In view of the aforesaid aspect, it is an object of the present invention to provide a magnetoresistive effect element and a magnetic memory device in which changes and dispersions of a coercive force can be suppressed as much as possible and in which satisfactory information recording characteristics can be realized even when a magnetoresistive effect element and a magnetic memory device are further microminiaturized and are increased in integration degree.

According to an aspect of the present invention, there is provided a magnetoresistive effect element in which at least a free layer made of a ferromagnetic material, a nonmagnetic layer made of a nonmagnetic material and a fixed layer made of a ferromagnetic material and of which the magnetization direction is fixed are laminated in that order and in which information is recorded by the use of a change of the magnetization direction of the free layer. This magnetoresistive effect element includes a magnetic field returning structure for returning a magnetic field generated by the free layer.

According to other aspect of the present invention, there is provided a magnetoresistive effect element in which at least a free layer made of a ferromagnetic material, a nonmagnetic layer made of a nonmagnetic material and a fixed layer made of a ferromagnetic material and of which the magnetization direction is fixed are laminated in that order and in which information is recorded by the use of a change of a magnetization direction of the free layer, the magnetoresistive effect element is characterized in that the free layer is divided into a plurality of regions, a plurality of regions are located around a write electrode extending in the lamination direction of each layer so as to surround the write electrode and the respective regions surrounding the write electrode constitute a magnetic field returning structure.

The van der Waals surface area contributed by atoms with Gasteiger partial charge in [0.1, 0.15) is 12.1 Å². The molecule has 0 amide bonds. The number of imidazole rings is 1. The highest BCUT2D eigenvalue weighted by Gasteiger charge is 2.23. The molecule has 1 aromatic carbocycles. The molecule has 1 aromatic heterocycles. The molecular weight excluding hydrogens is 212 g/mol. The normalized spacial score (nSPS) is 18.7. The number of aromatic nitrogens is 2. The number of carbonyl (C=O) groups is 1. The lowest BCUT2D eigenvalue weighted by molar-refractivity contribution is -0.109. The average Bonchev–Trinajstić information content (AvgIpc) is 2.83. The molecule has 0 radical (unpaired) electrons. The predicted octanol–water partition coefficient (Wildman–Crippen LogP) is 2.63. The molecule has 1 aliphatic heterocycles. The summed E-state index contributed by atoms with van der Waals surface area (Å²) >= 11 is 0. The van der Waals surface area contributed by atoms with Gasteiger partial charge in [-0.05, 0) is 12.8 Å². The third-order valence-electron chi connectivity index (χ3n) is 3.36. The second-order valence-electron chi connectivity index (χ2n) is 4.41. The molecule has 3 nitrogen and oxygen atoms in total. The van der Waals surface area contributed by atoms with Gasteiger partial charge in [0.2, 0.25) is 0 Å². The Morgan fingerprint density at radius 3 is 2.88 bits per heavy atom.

According to a further aspect of the present invention, there is provided a magnetic memory device including a magnetoresistive effect element in which at least a free layer made of a ferromagnetic material, a nonmagnetic layer made of a nonmagnetic material and a fixed layer made of a ferromagnetic material and of which the magnetization direction is fixed are laminated in that order and in which information is recorded by the use of a change of the magnetization direction of the free layer. The magnetic memory device includes a magnetic field returning structure for returning a magnetic field generated by the free layer.